Identity is shaped in complex ways from the moment we are born. While some pieces of us are surely innate, present even before we emerge into the light of the world, much of who we are comes from where and how we are raised, what influences we encounter along the way, and even how others see us. Identity is perhaps more fluid than we give it credit for. We do not exist as static creatures, exhibiting the same behavior across all social groups. Who we are in front of our parents invariably differs from who we are among friends or with a lover. Identity can be easily misconstrued by others who may form opinions based on superficial features alone. It is these sort of shallow guessing games that often lead people to cast aspersions on others based solely on how they appear. In today’s climate, this is becoming a dangerous problem for many who wish for nothing more than the ability to live a peaceful existence.
Amir H. Fallah has recently completed an exhibition at Shulamit Nazarian Gallery in Los Angeles titled A Stranger in Your Home. Fallah conceived the show during the most recent election in the context of immigration and his own place as an American who emigrated to the U.S. from Iran at age six. During a recent return trip to the U.S. Fallah was singled out by TSA because of his Iranian birth. From there he was brought to the basement of the airport where he and about 50 other people who fit the description of non-caucasian were held without reason. Upon his release after more than two hours, Fallah had missed his transfer flight and was offered no explanation for his detention. When he finally landed back in L.A. he discovered that it was the first day of Trump’s initial travel ban. The experience made Fallah feel like a stranger in his own home. Fallah’s work has always integrated portraiture and representation of the history and narrative of objects we surround ourselves with. Concerning personal identity versus perception of identity by others Fallah says, “what I look like doesn’t tell you anything about what I’m like as a person or even what my ethnicity is, it’s very misleading.” For Stranger in Your Home, Fallah painted individuals of various ethnicities and cultural background pairing the portraits with audio of immigrants speaking about their life experiences. Viewers were left to attempt connecting the voices they hear with the paintings they see but are never able to fully connect the dots. The exhibit also examined Fallah’s own identity as well as those of his immediate family including his young son. Fallah incorporated an interview with his parents in which he asks whether the hardship they experienced while immigrating to the U.S. are worth the life they and the family have now. Fallah works as a full-time artist.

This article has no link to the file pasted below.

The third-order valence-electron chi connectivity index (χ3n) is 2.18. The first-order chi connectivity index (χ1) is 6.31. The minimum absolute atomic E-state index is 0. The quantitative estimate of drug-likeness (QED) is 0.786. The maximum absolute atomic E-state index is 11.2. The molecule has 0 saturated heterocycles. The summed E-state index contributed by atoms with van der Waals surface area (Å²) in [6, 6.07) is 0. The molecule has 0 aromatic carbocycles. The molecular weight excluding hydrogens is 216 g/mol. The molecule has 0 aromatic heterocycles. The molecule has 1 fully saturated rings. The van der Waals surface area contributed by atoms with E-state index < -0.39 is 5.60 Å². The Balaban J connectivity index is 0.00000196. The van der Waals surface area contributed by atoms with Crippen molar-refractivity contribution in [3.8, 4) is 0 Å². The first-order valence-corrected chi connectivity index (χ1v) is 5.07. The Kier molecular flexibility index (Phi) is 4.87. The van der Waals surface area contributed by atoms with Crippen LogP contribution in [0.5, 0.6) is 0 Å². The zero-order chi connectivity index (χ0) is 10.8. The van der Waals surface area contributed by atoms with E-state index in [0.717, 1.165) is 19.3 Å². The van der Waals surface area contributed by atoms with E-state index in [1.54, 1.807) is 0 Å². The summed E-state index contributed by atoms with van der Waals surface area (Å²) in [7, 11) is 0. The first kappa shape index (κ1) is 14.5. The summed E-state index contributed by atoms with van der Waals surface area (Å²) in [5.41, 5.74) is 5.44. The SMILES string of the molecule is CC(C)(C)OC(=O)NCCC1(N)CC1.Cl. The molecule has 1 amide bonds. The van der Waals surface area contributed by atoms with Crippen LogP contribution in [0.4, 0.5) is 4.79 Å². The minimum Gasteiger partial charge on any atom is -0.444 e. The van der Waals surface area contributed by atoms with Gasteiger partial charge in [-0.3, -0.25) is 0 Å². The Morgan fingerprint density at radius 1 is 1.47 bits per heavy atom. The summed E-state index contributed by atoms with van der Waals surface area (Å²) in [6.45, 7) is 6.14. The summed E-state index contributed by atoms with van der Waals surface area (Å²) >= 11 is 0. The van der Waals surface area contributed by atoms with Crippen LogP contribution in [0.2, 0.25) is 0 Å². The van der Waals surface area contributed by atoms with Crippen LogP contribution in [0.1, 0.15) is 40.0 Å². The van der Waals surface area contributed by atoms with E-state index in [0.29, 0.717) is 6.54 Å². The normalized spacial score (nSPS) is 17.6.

Martine Fougeron is at the end of a six-year project about trade in the South Bronx. For the project, she began researching trades around her immediate vicinity. Eventually, she began knocking on doors asking if she could photograph people at work doing their trades. Fougeron photographed people at work as well as the products they make revealing the craftsmanship of the work. Through her research, Fougeron tracked the evolving landscape of trade in the area. Once a hub for piano manufacturing, Fougeron explains that this trade has gone by the wayside as time and technology have advanced. Gaining access to these places sometimes proved very difficult. Ultimately it was Fougeron’s community engagement that facilitated her access in many cases. Reactions to the portraits by those portrayed in the images was complex. Sensitivity was mixed with a sense of pride at the recognition of their work. Fougeron encountered a strong sense of camaraderie among the workers she encountered during her six-year project. She now has 21 trades documented and is looking for a publisher. Previous to the trades project, Fougeron created a body of work titled Teen Tribes. Before changing careers to become an artist, Fougeron worked in the perfume industry. After 9/11 with her career becoming too corporate for her comfort level and with two sons to raise, Fougeron went back to school. During this time her sons were adolescents and Fougeron wished to better understand them and their peers. It was from this that Teen Tribes was created. The work examined socialization among teens during what is a tumultuous time of life. For the project, Fougeron even accompanied a group of teens on a party bus post-prom. Throughout the time she worked on this body of work, Fougeron constantly sought the intimacy of the teen mind. “Teen Tribe explores these kinds of heightened states of mind…the whole brain is being reconfigured in a way,” says Fougeron. Teen Tribe is in the process of being published along with a companion film. Fougeron teaches at International Center of Photography and also independently leads master class retreats during the summer. The retreat is a one-week intensive during which artists examine their body of work and figure out how to take things to the next level.
A Few Words to Keep in your Pocket:
Our sense of identity changes shape as we move through the world, but it is not for us to attempt to shape the identities of others to suit our own assumptions.
Books to Read
What are you reading? Add your titles to our reading list here. Martine Fougeron is currently reading Autobiography of a Yogi by Paramahansa Yogananda which she notes was Steve Jobs’ favorite book. Jennifer Epperson enjoyed the light-hearted book The Ravenous Raven by Midji Stephenson.
Opportunities / Open Calls
Artist Grant believes that artists deserve to be financially supported just like those in every other field. To this end, grants of $500 are awarded every quarter. For more information and application details, keep an eye on their websites.
Weekly Edited Grant and Residency Deadlines – review the list here.